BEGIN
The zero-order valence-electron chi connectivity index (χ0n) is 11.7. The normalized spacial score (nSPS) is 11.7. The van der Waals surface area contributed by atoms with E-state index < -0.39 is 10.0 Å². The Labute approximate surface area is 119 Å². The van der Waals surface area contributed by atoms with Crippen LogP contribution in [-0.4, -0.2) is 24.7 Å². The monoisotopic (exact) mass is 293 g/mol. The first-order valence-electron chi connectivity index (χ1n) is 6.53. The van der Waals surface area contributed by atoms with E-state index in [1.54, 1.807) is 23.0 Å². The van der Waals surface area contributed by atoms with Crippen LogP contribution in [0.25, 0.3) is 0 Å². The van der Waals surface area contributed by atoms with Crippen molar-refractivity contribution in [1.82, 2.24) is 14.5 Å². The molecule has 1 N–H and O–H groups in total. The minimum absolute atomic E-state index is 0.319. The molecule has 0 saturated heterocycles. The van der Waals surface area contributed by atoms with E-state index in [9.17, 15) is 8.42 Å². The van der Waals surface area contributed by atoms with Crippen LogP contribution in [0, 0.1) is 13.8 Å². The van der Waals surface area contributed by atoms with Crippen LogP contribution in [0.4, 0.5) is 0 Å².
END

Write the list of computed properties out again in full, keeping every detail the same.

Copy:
The zero-order valence-electron chi connectivity index (χ0n) is 11.7. The normalized spacial score (nSPS) is 11.7. The van der Waals surface area contributed by atoms with E-state index < -0.39 is 10.0 Å². The Labute approximate surface area is 119 Å². The van der Waals surface area contributed by atoms with Crippen LogP contribution in [-0.4, -0.2) is 24.7 Å². The monoisotopic (exact) mass is 293 g/mol. The first-order valence-electron chi connectivity index (χ1n) is 6.53. The van der Waals surface area contributed by atoms with E-state index in [1.54, 1.807) is 23.0 Å². The van der Waals surface area contributed by atoms with Crippen LogP contribution in [0.25, 0.3) is 0 Å². The van der Waals surface area contributed by atoms with Crippen molar-refractivity contribution in [1.82, 2.24) is 14.5 Å². The molecule has 1 N–H and O–H groups in total. The minimum absolute atomic E-state index is 0.319. The molecule has 0 saturated heterocycles. The van der Waals surface area contributed by atoms with E-state index in [9.17, 15) is 8.42 Å². The van der Waals surface area contributed by atoms with Crippen LogP contribution in [0, 0.1) is 13.8 Å². The van der Waals surface area contributed by atoms with Crippen LogP contribution in [0.4, 0.5) is 0 Å².